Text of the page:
Advertisement

Unlocking the Northeast Region of India: An ASEAN Connectivity Perspective

  • Piti Srisangnam
  • Anupama Devendrakumar
Chapter

Abstract

Along with a new wave of intense globalization at the beginning of the 1990s, the idea of a borderless world of regions and countries was widely discussed and started to take shape in the policy agenda of most countries including the ASEAN region. ASEAN’s connectivity with nations beyond the region is equally important which, in turn, would place it at the centre of economic growth and development in the region, that is the “South Asia–South East Asia–East Asia–Australia–New Zealand Corridor.” With a combined market of 1.86 billion people, a combined GDP of USD5.11 trillion and a total labour force of almost 0.8 billion, ASEAN–India connectivity offers huge potential for increased business and economic interaction contributing to increased intra-ASEAN and extra-ASEAN trade.

Keywords

ASEAN Connectivity MGC Transport Market International trade Northeast 

References

  1. ADB. (2008). Vientiane plan of actions for GMS development 2008–2012. Manila.Google Scholar
  2. ADB. (2011). The initial implementation of the cross-border transport agreement (IICBTA). http://www.adb.org/GMS/Cross-Border/Implementation.asp. Accessed 18 Mar 2013.
  3. Anuboonwattaka, W. (2011). Comparative overview of economic profiles and roles of China and India in Asian international production networks. In Trade and Investment Division (Ed.), India: A new player in Asian production networks? Bangkok: UNESCAP Publication.Google Scholar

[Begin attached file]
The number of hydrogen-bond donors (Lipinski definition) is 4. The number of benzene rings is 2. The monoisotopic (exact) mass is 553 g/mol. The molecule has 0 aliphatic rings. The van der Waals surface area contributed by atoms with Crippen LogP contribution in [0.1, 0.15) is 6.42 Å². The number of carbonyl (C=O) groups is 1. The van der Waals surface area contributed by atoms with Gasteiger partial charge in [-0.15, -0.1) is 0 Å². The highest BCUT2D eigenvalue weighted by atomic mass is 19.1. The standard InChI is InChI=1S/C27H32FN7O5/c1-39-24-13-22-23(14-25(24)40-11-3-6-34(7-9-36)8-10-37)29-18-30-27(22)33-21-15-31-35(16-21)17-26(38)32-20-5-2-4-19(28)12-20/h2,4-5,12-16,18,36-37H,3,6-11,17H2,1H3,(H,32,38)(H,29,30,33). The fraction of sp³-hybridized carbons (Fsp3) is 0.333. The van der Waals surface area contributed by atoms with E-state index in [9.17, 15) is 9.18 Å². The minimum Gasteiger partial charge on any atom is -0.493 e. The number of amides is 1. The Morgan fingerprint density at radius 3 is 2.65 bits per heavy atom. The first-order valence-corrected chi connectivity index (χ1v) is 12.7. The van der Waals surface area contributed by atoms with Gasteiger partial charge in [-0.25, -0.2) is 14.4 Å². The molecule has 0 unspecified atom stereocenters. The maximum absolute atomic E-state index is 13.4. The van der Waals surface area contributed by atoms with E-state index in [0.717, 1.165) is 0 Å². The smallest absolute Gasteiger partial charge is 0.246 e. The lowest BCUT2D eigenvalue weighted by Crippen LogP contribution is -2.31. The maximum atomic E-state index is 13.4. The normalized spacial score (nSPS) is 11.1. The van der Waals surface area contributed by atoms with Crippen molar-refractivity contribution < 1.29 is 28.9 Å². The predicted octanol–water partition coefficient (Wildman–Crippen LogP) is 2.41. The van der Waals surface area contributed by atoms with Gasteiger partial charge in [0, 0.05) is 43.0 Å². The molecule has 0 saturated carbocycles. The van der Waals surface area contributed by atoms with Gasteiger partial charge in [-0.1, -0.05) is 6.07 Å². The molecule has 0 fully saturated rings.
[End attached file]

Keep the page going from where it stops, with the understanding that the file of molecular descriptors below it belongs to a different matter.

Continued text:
4. ASEAN India Team. (2012). Vision statement – ASEAN-India commemorative summit. http://www.aseanindia.com/speeches-and-statements/2012/12/20/vision-statement-asean-india-commemorative-summit. Accessed 18 Mar 2013.
  5. ASEAN Secretariat. (2011a). Master plan on ASEAN connectivity. http://www.aseansec.org/documents/MPAC.pdf. Accessed 10 Jan 2012.
  6. ASEAN Secretariat. (2011b). ASEAN ICT master plan 2015. http://www.asean.org/resources/publications/asean-publications/item/asean-ict-masterplan-2015. Accessed 18 Mar 2013.
  7. Athukorala, P. (2010). Production networks and trade patterns in East Asia: Regionalization or globalization? ADB working paper series on regional economic integration No. 56. Manila: Asian Development Bank.Google Scholar
  8. Bhattacharya, B., & De, P. (2006). Promotion of trade and investment between people’s republic of China and India: Toward a regional perspective. Asian Development Review, 22(1), 45. Manila: Asian Development Bank.Google Scholar
  9. Bhattacharyay, B. N. (2010a). Infrastructure for ASEAN connectivity and integration. ASEAN Economic Bulletin, 27(2), 200–220.CrossRefGoogle Scholar
  10. Bhattacharyay, B. N. (2010b). Infrastructure financing needs for Asia and the Pacific: Estimation for 2010–2020. ADBI working paper, Asian Development Bank Institute, Tokyo, September 2010 (forthcoming).Google Scholar